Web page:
contract for the season of 1921 has been
placed in the archives of the Brooklyn
Baseball Club, it was announced from
Ebbets Field yesterday afternoon. Ac
companying the,contract was a reassur?
ing letter, in which Taylor stated that
he would report to Manager Wilbert
Robinson in New Orleans on or before
March 7. Taylor says he is in excel?
lent physical condition, as he has been
playing winter ball around his home
town, Winter Park, Fla.
Taylor served his apprenticeship with
the champion Dodgers last season. He
is highly regarded by Robinson, a
shrewd judge of catchers, and it would
not be surprising if the young man
were to develop into Brooklyn's first
string backstop during the prospective
training trip.
?? a
Odd Fellow Team Takes
Lead in Bowling Meet
BUFFALO, N. Y., Feb. 28. -Thirty
two local five-man teams bowled to?
night in the opening games of the
twenty-first annual tournament of the
American Bowling Congress, which will
continue here for the next thirty days.
An Odd Fellow lodge team carried off
the first night honors with a total pin
nage of 2.715, shooting 891 in the first
Rame, 931 in the second and 917 in
the third. 0. Gerber rolled 24(J in his
first game.
Two-man and individual bowline; will
start at noon to-morrow, there being
no morning bowling during the first
week of the tournament.
Joe Lynch Barely Wins
Over Young Montreal
DETROIT, Feb. 28.?-Joe Lynch, ban?
tamweight champion, and Young Mon?
treal, of Providence, fought ten lively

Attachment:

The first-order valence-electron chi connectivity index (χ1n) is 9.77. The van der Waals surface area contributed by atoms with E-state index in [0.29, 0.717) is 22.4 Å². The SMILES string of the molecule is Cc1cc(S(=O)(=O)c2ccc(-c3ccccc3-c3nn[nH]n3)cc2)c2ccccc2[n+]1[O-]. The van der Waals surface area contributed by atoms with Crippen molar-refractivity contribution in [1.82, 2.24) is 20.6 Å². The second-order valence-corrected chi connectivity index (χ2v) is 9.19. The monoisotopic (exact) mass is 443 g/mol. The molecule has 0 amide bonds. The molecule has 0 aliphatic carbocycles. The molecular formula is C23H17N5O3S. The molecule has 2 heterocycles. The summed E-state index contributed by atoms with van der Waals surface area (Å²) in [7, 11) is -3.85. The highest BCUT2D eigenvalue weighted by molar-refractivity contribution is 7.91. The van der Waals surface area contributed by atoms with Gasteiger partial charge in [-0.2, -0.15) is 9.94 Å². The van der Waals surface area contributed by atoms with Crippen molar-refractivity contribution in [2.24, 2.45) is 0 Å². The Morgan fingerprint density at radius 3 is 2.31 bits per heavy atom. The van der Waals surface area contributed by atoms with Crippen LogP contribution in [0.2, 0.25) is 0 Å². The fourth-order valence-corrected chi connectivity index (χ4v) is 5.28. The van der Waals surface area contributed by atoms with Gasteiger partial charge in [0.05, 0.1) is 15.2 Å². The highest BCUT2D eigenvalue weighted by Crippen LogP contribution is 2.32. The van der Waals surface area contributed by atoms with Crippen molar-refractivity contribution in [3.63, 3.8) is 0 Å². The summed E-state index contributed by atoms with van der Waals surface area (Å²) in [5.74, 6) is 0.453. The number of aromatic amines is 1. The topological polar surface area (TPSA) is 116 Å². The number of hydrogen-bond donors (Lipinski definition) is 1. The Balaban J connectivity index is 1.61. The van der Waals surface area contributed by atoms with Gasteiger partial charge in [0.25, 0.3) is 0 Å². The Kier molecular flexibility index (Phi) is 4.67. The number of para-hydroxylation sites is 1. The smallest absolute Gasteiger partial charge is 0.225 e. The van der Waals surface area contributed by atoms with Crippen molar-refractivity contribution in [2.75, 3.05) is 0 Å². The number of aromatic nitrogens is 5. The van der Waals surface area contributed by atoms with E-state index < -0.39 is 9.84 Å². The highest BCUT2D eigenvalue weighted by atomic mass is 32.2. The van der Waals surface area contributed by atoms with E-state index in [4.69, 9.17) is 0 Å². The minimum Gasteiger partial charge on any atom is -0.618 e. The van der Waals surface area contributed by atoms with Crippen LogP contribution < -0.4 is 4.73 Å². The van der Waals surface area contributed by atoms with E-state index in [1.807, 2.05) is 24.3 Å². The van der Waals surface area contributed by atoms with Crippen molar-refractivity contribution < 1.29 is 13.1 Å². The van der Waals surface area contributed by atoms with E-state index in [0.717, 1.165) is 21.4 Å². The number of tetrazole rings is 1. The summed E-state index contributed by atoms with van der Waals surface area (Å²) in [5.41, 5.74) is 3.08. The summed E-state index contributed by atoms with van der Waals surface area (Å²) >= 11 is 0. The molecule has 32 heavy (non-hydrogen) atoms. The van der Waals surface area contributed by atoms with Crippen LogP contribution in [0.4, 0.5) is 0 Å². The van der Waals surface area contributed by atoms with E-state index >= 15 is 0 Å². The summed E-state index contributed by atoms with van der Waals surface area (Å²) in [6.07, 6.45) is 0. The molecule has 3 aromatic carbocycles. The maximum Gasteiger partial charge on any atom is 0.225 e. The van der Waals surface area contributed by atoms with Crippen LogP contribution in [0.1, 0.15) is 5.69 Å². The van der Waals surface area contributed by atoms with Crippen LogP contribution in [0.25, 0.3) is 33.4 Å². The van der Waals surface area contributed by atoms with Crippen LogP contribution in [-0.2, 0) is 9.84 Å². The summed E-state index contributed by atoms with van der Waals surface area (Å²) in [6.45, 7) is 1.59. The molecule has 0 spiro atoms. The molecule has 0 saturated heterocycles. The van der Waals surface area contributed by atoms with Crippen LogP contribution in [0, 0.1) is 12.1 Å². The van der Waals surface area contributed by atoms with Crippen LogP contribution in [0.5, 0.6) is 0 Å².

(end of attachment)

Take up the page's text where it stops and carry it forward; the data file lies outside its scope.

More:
rounds here to-night, the showing on
points being about equal until the eighth
round, when Lynch put his opponent
down for a count of eight, thereby win?
ing a shade, in the opinion of a major?
ity of newspaper men at the ringside.
Montreal had little trouble reaching
the champion with his left jabs and hi.
defense was effective until Lynch floor?
ed him near the end of the eighth.
N. Y. A. C. Wins Relay Title
The New York A. C. relay team easily
won the four-mile "fmet" championship
at the games of the Silk A. A. in the
14th Regiment Armory last night. The
Knights of St. Antony quartet ".vas sec?
ond, almost a lap behind. The win?
ning combination was composed of
Jack Sellers, Newton Brown, Garland
Courage and Joseph Whearty. The
time was 19:51%.
Moore May Join "Pro" Ranks
Joe Moore, who a few weeks ago won
the international amateur ice skating
championship, is contemplating a leap
into the professional ranks. The New
York speed marvel yesterday received
an offer of $5,000 to compete in three
match race?, at Pittsburgh, Winn n?'g
and St. Paul. Moore, who Is only nine?
teen years old, has the matter under
Football Captain Dropped
NEWTON, Mass., Feb. 28.-?John
Heaphy, of Beverly, captain-elect of
football at Boston College, to-day was
separated from the institution as a re?
sult of scholastic difficulties. He may
return next fall and qualify to lead the
Coach Tesrcau on the Job
HANOVER, N. H., Feb. 28.?Jeff Tes?
rcau, former Giant pitcher, now coach